There’s a very complete history of this frame over at CyclingWeekly’s website. Give it a read if you’re curious, it’s fascinating.

“Endurance” Frames

Honestly, I’m not sure exactly what one would really notice between this and a race frame if you’re new to the sport, so this may be a great spot to get started. Especially if you’re more cost conscious and maybe aren’t as obsessed with speed as I am.

  • slack in its fit, so a more upright riding position
  • Built more for longer distance and comfortability as opposed to raw speed
  • Typically room for larger tires, as that’s the source of a lot of comfort on the road and where the market is going
  • Less FOCUS on weight, less carbon typically
  • Better price point

A few good examples of “endurance” type frames are the Specialized Roubaix and the Canyon Endurace.

Bikepacking Bike

My dirt road bikepacking rig is based on the classic cromoly Kona Explosif 2007 frameset I used for my original round-the-world attempt. For full details, read:

Bikepacking Luggage

All my bikepacking luggage is from UK direct retailer Alpkit – a Stingray custom frame bag, Big Papa seat pack, Fuel Pod top-tube bag, two Stem Cells, and a Kanga handlebar harness with a 20l Airlok Dual. (They don’t sponsor me – I just like their stuff.)

I also wear a Deuter 3‑litre hydration pack, and sometimes a LowePro all-weather hip pack for camera gear.


If I’m riding solo, I usually take a 2‑berth MSR Hubba Hubba (direct / Amazon / Go Outdoors / Alpine Trek / REI / MEC / eBay). Mine’s from 2014; note that the 2022 model has documented issues with splintering poles, so best to wait for the updated model.

If my wife is along for the ride, we’ll pack our 2010-series 3‑berth MSR Mutha Hubba HP. The 2023 equivalent is known as the MSR Hubba Hubba 3P (direct / Amazon / Alpine Trek / REI / MEC / eBay).

For minimalist bikepacking I’ve been using the British-designed Terra Nova Starlite 2 (my review / use TOMA20 for 20% off when bought direct / Amazon UK / eBay).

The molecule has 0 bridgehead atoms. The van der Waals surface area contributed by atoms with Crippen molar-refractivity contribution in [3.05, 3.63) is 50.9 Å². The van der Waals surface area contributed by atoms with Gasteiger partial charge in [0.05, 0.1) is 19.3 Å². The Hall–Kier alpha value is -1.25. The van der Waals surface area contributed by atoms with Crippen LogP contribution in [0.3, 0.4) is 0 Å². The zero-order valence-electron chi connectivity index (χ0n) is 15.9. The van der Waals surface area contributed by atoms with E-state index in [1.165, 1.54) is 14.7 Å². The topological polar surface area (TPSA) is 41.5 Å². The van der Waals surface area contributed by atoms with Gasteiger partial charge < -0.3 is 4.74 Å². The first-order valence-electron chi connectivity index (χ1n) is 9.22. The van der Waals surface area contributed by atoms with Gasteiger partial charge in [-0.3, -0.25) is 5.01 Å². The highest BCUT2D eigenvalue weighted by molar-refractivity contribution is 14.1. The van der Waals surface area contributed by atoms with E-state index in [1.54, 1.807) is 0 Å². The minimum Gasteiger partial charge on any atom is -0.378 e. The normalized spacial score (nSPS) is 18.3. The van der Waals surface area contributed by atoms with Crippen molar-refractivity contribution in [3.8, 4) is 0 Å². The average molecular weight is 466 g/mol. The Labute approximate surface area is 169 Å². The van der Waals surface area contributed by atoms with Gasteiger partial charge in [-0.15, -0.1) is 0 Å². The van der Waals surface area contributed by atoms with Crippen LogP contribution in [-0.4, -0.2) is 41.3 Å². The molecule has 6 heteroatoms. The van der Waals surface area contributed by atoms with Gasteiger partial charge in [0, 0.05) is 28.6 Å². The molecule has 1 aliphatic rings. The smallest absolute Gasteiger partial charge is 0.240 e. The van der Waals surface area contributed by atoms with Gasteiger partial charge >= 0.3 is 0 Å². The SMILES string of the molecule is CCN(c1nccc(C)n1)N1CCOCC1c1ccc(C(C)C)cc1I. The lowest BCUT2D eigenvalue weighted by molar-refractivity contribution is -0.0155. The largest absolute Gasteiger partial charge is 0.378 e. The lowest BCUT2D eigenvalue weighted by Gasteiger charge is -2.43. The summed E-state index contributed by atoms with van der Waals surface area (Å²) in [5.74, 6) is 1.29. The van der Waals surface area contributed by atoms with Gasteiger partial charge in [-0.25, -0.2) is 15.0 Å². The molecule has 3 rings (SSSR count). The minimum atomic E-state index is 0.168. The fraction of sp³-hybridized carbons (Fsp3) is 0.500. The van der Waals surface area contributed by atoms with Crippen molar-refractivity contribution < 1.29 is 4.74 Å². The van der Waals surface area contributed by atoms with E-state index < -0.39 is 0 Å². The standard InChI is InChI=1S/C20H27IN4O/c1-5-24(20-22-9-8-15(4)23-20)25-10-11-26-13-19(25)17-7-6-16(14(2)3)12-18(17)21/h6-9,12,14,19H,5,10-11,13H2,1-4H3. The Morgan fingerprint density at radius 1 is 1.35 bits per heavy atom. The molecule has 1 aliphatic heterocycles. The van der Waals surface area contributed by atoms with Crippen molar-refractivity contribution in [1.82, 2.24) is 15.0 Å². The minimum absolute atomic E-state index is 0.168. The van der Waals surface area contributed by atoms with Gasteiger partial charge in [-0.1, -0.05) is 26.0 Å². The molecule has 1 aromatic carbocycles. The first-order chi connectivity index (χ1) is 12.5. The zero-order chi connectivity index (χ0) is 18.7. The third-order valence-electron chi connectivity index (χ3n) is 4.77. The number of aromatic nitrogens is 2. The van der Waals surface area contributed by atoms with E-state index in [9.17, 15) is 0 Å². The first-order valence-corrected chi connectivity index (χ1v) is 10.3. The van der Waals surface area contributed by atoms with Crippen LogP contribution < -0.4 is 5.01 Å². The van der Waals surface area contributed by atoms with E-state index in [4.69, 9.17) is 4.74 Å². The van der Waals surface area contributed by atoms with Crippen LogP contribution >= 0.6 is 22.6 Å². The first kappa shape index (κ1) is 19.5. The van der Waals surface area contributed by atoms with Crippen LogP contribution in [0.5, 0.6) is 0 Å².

Tent Alternative

I don’t actually like tents. So if it’s practical I’ll sleep in a standard-issue British Army Paratex bivvy bag (eBay) or, better, a Hennessy Deep Jungle Hammock (my review), depending on mood and likelihood of trees.

Sleeping Bag

In 3‑season conditions, I curl up in an Alpkit Pipedream 250 (discontinued; try the slightly lighter Pipedream 200 or heavier 400) plus a Scottish Silkworm liner (Amazon UK / eBay).

For winterlike conditions I use an older down-filled Big Agnes Storm King rated to ‑25ºC.

Camping Mattress

For regular touring and camping, an Alpkit Airo 180 (direct) has replaced a series of Exped mats, none of which lasted more than a few years. In winter, however, there’s still little better than the Exped DownMat series (my review of the DownMat 7 / direct / REI / MEC / Amazon / eBay). Also read:


Alpkit Drift inflatable pillow cover (direct), Alpkit Qark headtorch (direct), McNett (aka: Gear Aid) Tenacious Tape (Go Outdoors / REI / MEC / Amazon / eBay) for gear repairs (duct tape also works), the toothbrush from my bathroom.


Cooking isn’t always essential, but if I’m away for long enough to want to cook my own food or make a brew, here’s what I use:

If I’m solo, the Vango Compact canister stove (direct / Amazon / eBay) or a homemade alcohol stove (how-to video) usually do the job. In pairs/groups or on longer trips, the Alpkit Koro (direct) is lightweight and good for canister gas alone, whereas the MSR WhisperLite Universal (my review / direct / REI / MEC / Amazon / eBay) also allows us to use many liquid fuels.

If on my own, I take an older version of the MSR Trail Lite Solo kit (direct / Amazon / eBay) when touring, or Alpkit MyTiMug (direct) to save weight when bikepacking. In pairs/groups, the Alpkit AliPots (direct) usually do the trick.

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Water Purification

If I need one (rarely), my filter of choice is the Sawyer Squeeze (REI / Amazon / eBay).

Utensils Accessories

Spoon, Opinel N o 8 stainless steel folding knife (REI / MEC / Amazon / eBay), a couple of tupperware containers, canister of sea salt, British teabags, scouring pad, hotel bathroom shampoo bottle filled with washing-up liquid, ziploc bag of laundry detergent.


On long trips I usually wear a combination of items from the backpacking and hiking departments, rather than cycling-specific clothing. This means bamboo or merino wool baselayers, currently a Patagonia merino ¾‑sleeved jersey (men’s/women’s); long MTB shorts with padded riding shorts underneath; and flexible, quick-drying hiking or climbing trousers for sun protection.